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A Guide to Starting Solids

Introducing your baby to solid foods will provide you with an excellent opportunity to teach him or her lifelong healthy eating habits. Here are some general guidelines that will put your baby on the right track to healthy eating.

Breast milk or infant formula supplies all of your baby's nutritional needs for at least the first 4 to 6 months of life; it is not necessary to be in a rush to start solid baby foods.

  • Starting solids too early can cause your baby to develop food allergies. Your baby's intestinal tract is not fully developed during the first few months and introducing solids at this time can be too much for him to handle.

  • An additional reason for not giving your baby solid foods at earlier than 4 to 6 months is unintentional overfeeding. younger babies can't signal when they're full: they can't turn away or show disinterest to let you know when they've had enough to eat.

  • A third reason for holding off on solids is that your baby is unable to swallow solids properly before 4 to 6 months of age. Giving solids early could cause choking, and contrary to the popular myth, starting solids early will not help your child sleep through the night.

When introducing a new food, always feed it to your baby for several days in a row before you introduce another new food. This will make it easier to detect food allergies. Symptoms of food allergies include diarrhea, vomiting, coughing, hives, and rash. Do not offer foods which contain multiple ingredients, until you are sure that the baby isn't allergic to any of those individual ingredients. Also, don't add any seasonings to your baby's foods.

Avoid putting your baby down for a nap or sleep with a bottle of formula or milk, as this allows sugar to pool in your baby's mouth and can lead to cavities. Don't feed your baby cow's milk, honey or egg whites until your baby is at least one year of age. Also, do not give carbonated or caffeinated drinks. Don't give your baby candy or other foods that he or she may choke on.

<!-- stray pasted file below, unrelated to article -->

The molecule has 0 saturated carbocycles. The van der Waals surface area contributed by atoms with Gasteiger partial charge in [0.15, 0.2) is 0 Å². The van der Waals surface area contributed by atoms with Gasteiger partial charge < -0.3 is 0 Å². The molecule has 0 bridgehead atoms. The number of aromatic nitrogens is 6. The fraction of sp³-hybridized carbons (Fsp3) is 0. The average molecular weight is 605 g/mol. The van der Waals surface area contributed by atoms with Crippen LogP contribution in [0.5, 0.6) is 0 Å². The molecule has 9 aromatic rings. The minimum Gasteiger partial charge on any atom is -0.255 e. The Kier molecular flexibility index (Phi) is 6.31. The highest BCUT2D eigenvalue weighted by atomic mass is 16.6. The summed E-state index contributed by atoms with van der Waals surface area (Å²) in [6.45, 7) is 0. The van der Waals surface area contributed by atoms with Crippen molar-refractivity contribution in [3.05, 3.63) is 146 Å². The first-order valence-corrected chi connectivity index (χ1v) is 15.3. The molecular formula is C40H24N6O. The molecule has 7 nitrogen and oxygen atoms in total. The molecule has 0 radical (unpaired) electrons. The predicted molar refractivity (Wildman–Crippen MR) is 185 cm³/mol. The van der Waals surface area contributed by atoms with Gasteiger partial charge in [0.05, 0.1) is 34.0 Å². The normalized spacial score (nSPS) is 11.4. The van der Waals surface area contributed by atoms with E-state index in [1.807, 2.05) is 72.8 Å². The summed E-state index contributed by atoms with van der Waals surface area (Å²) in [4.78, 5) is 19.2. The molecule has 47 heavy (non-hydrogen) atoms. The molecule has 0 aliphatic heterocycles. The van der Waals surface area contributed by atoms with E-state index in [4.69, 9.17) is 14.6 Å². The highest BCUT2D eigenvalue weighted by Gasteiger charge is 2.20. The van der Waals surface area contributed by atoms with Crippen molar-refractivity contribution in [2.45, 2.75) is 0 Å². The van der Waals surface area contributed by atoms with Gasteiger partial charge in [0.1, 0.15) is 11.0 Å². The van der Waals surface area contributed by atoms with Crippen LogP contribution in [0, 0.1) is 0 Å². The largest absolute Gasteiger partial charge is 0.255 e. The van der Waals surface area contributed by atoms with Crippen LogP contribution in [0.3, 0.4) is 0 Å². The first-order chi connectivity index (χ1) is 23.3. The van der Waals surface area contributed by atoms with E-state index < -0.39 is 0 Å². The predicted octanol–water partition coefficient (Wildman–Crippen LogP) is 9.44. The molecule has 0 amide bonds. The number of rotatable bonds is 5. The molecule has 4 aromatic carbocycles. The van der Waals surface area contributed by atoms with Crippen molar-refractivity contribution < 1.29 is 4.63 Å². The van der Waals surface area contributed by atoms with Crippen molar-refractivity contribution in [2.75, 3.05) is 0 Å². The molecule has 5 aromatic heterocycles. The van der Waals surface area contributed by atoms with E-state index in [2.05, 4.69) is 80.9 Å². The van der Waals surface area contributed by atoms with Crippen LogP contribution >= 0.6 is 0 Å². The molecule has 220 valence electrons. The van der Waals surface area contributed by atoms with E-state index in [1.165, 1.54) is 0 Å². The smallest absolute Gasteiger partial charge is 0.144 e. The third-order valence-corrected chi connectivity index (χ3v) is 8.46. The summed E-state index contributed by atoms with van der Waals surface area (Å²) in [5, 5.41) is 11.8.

Remember, these are general guidelines. The amount and types of food that your baby eats may vary from day to day.

When: Try and pick a time when you and your baby are not tired, distracted or excessively hungry!

You want the baby to be hungry, but not so much so that he becomes frustrated that the food isn't coming quickly or easily enough. One meal a day is plenty at first. Don't be frustrated if for the first couple of days most of the cereal ends up on the baby's face, bib and chair. The baby will be getting all that she needs nutritionally from formula or breast milk and will eventually get the hang of it. If after 3 or 4 days your baby still doesn't seem interested or able to eat solids this may be a sign that you should stop and try again in a few.

Where: Initially, you should have your baby in a baby seat or car seat with good head support and a solid base. She should be in a slightly reclined position and should be able to keep her head up while leaning back. Again, good head control is essential to prevent choking. How: Always use a spoon (baby sized with a soft coating) to feed your baby solids. Do NOT to put cereal into your baby's bottle.

Four to Five Months

At this age, breast milk or formula is the only food that your baby needs and he should be taking 4-6 feedings each day (24-32 ounces), but you can begin to familiarize your baby with the feel of a spoon and introduce solid foods. Cereal is the first solid you should give your baby and you can mix it with breast milk or formula and feed it to your baby with a spoon (not in a bottle). Start by feeding one tablespoon of an iron-fortified rice cereal at one feeding and then slowly increase the amount to 3-4 tablespoons one or two times each day.

Six to Seven Months